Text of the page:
Low Carbohydrate Diets
Low-carbohydrate diets are more common when dealing with weight loss, they are much more widely known and can be a lot easier to implement than a reduction in calories. The concept being that the exchange of starchy carbohydrates for protein or fresh vegetables, limits the amount of glucose the body can create and so reducing calories. Replacing the carbohydrates with medium protein, high-fat foods such as meat, eggs, and cheese is usual practice but this can be alternated between fruits and vegetables, especially berries and nuts which will contain the fibre and sugar the body will be lacking for energy.
The low-carbohydrate diet can bring about a ketogenic state or Ketosis, where the low glucose in the blood caused by the exhaustion of carbohydrate stores, creating ketone's which are the result of fatty acid break down. Resulting in the body using both fat and muscle for energy.
The term "low-carbohydrate" is applied to a diet when the intake of carbohydrates for the day drops below an average of 20% their calorie intake. Though this definition is often extended to any diet that has a significant reduction of carbohydrates.
Besides the purposes of weight loss the low-carbohydrate diet can also be implemented for a number of medical reasons, the reduction of carbohydrates can prevent and even treat chronic diseases; Diabetes, high blood pressure, even studies into epilepsy have proven beneficial.
Since the dawn of agriculture, our average daily consumption of carbohydrates has risen, it has even been debated by supporters that the human body has always had a low-carbohydrate diet with the increase only occurring over recent years. Though this historical debate focuses around Palaeolithic Age, an age when we used stone tools and Man's set in the role of hunter and gather for the family. The debate goes beyond that and carries the belief that the Male would primarily bring back meats (Protein). Experts however, researchers in Primate evolution or Primatologist's, argue that this does not take into account the Females role, which would have primarily been to collect berries, fruits and other edible plant life.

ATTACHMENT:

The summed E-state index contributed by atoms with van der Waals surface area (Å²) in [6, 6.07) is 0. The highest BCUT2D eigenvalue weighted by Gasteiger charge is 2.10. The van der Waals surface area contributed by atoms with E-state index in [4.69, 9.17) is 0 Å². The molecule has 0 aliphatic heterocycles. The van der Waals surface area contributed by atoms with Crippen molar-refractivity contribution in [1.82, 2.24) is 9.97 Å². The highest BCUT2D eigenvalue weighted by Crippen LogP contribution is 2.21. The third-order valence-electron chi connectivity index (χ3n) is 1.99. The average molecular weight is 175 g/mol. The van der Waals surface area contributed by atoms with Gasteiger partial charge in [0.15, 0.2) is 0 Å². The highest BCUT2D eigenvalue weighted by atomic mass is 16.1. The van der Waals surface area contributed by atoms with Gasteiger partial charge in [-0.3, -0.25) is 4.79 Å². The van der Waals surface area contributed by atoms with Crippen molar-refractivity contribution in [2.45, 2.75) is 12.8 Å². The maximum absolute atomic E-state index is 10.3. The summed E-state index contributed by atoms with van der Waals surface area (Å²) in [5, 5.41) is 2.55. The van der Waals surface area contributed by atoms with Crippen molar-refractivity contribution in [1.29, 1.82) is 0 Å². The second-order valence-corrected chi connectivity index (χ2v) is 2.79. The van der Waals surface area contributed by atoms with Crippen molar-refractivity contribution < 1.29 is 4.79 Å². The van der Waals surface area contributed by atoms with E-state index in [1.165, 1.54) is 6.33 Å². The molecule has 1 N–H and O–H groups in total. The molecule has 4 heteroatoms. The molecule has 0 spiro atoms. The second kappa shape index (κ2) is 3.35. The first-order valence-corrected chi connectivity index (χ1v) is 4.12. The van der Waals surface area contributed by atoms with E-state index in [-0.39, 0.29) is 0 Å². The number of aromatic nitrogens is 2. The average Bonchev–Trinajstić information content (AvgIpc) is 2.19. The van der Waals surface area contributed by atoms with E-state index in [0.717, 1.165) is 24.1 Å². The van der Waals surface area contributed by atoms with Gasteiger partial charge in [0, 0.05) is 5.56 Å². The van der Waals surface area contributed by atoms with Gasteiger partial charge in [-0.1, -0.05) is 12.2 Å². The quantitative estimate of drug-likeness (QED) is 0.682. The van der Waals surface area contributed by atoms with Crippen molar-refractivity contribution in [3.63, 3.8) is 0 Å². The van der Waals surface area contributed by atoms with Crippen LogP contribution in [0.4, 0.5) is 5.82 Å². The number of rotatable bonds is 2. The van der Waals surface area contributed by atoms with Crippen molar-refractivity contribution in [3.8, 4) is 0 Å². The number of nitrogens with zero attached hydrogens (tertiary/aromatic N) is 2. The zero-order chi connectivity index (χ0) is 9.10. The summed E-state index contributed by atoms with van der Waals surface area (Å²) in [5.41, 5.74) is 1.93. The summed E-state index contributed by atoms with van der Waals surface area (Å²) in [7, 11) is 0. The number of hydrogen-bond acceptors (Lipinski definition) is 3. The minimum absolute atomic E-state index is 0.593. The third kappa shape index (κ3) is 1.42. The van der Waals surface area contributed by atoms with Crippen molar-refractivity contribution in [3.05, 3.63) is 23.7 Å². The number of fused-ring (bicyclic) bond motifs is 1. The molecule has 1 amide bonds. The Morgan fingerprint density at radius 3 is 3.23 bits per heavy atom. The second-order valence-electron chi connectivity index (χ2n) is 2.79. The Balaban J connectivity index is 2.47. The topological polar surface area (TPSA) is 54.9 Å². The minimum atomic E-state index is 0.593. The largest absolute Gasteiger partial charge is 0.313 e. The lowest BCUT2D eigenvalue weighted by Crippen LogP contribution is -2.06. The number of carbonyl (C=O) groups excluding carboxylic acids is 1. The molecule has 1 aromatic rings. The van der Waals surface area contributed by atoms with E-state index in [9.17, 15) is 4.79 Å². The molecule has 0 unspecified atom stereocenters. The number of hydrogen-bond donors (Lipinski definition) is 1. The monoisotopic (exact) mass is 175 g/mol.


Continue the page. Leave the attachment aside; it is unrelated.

Since the 19th century a low-carbohydrate diet has been the standard solution for diabetic patients and by 1863 was established officially as a diet by William Banting, who described in a published letter to the public how weight loss and control could be done through giving up butter, milk, sugar, beer, potatoes and bread. In 1888 James Salisbury (introducer of the Salisbury Steak) brought on the concept of High Protein equivalents to starches, fruit and vegetables.
What we know today...
The idea has been adapted and altered over time to incorporate a more modern way of living and many diet plans have been created around it, more notably;
Diets that we now associate with the term "Low-carbohydrate" which have implemented the base fundamentals into their regimes and the research into low-carbohydrate diets has increased dramatically since the 1990's, focusing on the connection between carbohydrates and blood sugar level. The advocates of the diets debating that the reduction of carbohydrates provides greater benefits to that of any other plan, however Nutritionists and Doctors have pointed out that it also contains greater risk to the body if not managed correctly.